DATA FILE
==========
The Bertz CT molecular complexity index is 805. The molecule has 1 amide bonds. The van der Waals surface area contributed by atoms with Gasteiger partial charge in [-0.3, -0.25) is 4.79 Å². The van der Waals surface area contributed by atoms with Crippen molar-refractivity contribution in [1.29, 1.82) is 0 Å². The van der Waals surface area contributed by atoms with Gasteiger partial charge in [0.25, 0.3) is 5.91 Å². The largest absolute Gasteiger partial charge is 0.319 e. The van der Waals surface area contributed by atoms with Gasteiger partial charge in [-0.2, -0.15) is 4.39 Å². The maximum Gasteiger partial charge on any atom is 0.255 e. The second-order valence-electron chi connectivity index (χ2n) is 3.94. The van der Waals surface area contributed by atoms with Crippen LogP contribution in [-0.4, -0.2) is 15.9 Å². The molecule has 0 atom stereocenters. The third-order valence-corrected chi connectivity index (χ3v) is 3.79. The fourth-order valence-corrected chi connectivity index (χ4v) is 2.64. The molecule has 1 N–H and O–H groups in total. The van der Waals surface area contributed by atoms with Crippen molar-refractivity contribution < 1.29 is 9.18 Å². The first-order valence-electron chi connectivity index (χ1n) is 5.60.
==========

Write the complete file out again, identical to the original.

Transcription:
The Bertz CT molecular complexity index is 805. The molecule has 1 amide bonds. The van der Waals surface area contributed by atoms with Gasteiger partial charge in [-0.3, -0.25) is 4.79 Å². The van der Waals surface area contributed by atoms with Crippen molar-refractivity contribution in [1.29, 1.82) is 0 Å². The van der Waals surface area contributed by atoms with Gasteiger partial charge in [0.25, 0.3) is 5.91 Å². The largest absolute Gasteiger partial charge is 0.319 e. The van der Waals surface area contributed by atoms with Gasteiger partial charge in [-0.2, -0.15) is 4.39 Å². The maximum Gasteiger partial charge on any atom is 0.255 e. The second-order valence-electron chi connectivity index (χ2n) is 3.94. The van der Waals surface area contributed by atoms with Crippen LogP contribution in [-0.4, -0.2) is 15.9 Å². The molecule has 0 atom stereocenters. The third-order valence-corrected chi connectivity index (χ3v) is 3.79. The fourth-order valence-corrected chi connectivity index (χ4v) is 2.64. The molecule has 1 N–H and O–H groups in total. The van der Waals surface area contributed by atoms with Crippen molar-refractivity contribution < 1.29 is 9.18 Å². The first-order valence-electron chi connectivity index (χ1n) is 5.60.